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July 17, 2009

The Hotel Bombings in Indonesia

Dinda_Indonesia_dt
Deputy Editor Dinda Elliott on assignment in Indonesia for Newsweek, 1998.

by Dinda Elliott

The bombings at the Jakarta JW Marriott and Ritz-Carlton hotels are a heartbreaking reminder of the damage terrorists can do. Eight innocent people were killed, and at least 50 more were wounded. My heart breaks for the victims and their families--but also more broadly for Indonesia. The consequences of these suicide bomber attacks come just as the country was finally getting its props.

In recent months, Western leaders have praised Indonesia as one of Asia's brightest success stories. The economy is one of the fastest growing in the region, and the country just held a fair democratic election in which the incumbent, President Susilo Bambang Yudhoyono, and his running mate, the pro-Western former central bank governor, won in a landslide--underscoring the country's successful transition to democracy after decades of authoritarian rule. Jakarta had successfully cracked down on Jemayah Islamiyah, the Muslim terrorist group that carried out a nightclub bombing in Bali in 2002, killing 202 people, and bombed the Marriott and the Australian embassy in Jakarta in 2004. Prospects for tourism were looking up again.

It's important to remember that Islamic extremists are in the extreme minority in Indonesia, where a syncretic form of Islam--combining aspects of Hinduism, Buddhism, and mysticism--has seemingly modern politicians going to mountaintops to meditate and villagers worshiping volcano spirits even as they pray at the mosque.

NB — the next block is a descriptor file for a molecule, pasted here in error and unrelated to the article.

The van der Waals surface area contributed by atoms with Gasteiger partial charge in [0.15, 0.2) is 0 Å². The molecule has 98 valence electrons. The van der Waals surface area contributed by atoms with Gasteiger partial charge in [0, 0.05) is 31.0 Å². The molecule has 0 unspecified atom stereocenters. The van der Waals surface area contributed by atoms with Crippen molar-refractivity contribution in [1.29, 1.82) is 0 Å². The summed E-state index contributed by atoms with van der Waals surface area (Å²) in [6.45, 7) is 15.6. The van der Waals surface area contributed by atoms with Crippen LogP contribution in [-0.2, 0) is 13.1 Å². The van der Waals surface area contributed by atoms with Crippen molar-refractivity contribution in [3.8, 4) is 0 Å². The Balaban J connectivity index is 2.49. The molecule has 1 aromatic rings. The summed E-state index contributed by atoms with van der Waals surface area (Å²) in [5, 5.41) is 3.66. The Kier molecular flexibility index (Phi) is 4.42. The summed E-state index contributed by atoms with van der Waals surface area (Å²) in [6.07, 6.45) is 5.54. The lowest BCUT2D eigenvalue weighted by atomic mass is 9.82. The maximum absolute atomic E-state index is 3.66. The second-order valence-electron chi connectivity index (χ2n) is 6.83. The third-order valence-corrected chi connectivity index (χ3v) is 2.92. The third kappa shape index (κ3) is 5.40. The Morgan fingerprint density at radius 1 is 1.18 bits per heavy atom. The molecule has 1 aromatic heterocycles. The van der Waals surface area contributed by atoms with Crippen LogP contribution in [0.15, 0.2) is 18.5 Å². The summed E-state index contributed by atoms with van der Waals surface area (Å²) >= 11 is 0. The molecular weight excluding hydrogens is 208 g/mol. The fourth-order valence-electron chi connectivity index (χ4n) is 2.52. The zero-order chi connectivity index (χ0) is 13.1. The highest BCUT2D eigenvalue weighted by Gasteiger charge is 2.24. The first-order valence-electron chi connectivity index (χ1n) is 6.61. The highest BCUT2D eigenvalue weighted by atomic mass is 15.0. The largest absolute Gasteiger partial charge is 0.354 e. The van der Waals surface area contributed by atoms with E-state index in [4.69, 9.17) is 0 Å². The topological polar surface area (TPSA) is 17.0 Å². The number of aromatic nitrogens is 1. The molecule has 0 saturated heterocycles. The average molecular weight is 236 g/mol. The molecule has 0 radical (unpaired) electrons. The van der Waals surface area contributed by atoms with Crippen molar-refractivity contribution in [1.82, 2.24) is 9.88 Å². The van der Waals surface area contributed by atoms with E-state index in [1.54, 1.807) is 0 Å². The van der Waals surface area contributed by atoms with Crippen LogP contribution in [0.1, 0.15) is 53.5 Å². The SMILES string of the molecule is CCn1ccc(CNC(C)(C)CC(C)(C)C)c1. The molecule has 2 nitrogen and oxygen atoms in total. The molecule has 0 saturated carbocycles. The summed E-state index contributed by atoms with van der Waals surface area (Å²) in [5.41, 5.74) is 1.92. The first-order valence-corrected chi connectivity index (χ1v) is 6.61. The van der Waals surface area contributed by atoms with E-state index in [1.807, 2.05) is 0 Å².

It's also worth remembering that Indonesia is a beautiful, exotic, and peaceful country with fabulous beaches, romantic Dutch colonial hotels, great food, rain forests and orangutans, luxurious spas, and a fascinating mix of modernity and tradition. (I'll never forget the young hipster at a club in Jakarta who, a few years back, told me that she has to approach her grandmother in Yokjakarta as a supplicant, walking in a traditional squat like a duck.) This is a fascinating, vibrant country that is fighting off the vicious extremist forces as hard as it can.

Comments

I, too, love Inonesia and hope one day that most westerners will appreciate all it has to offer. Terrorists can strike anywhere - it's a crapshoot.

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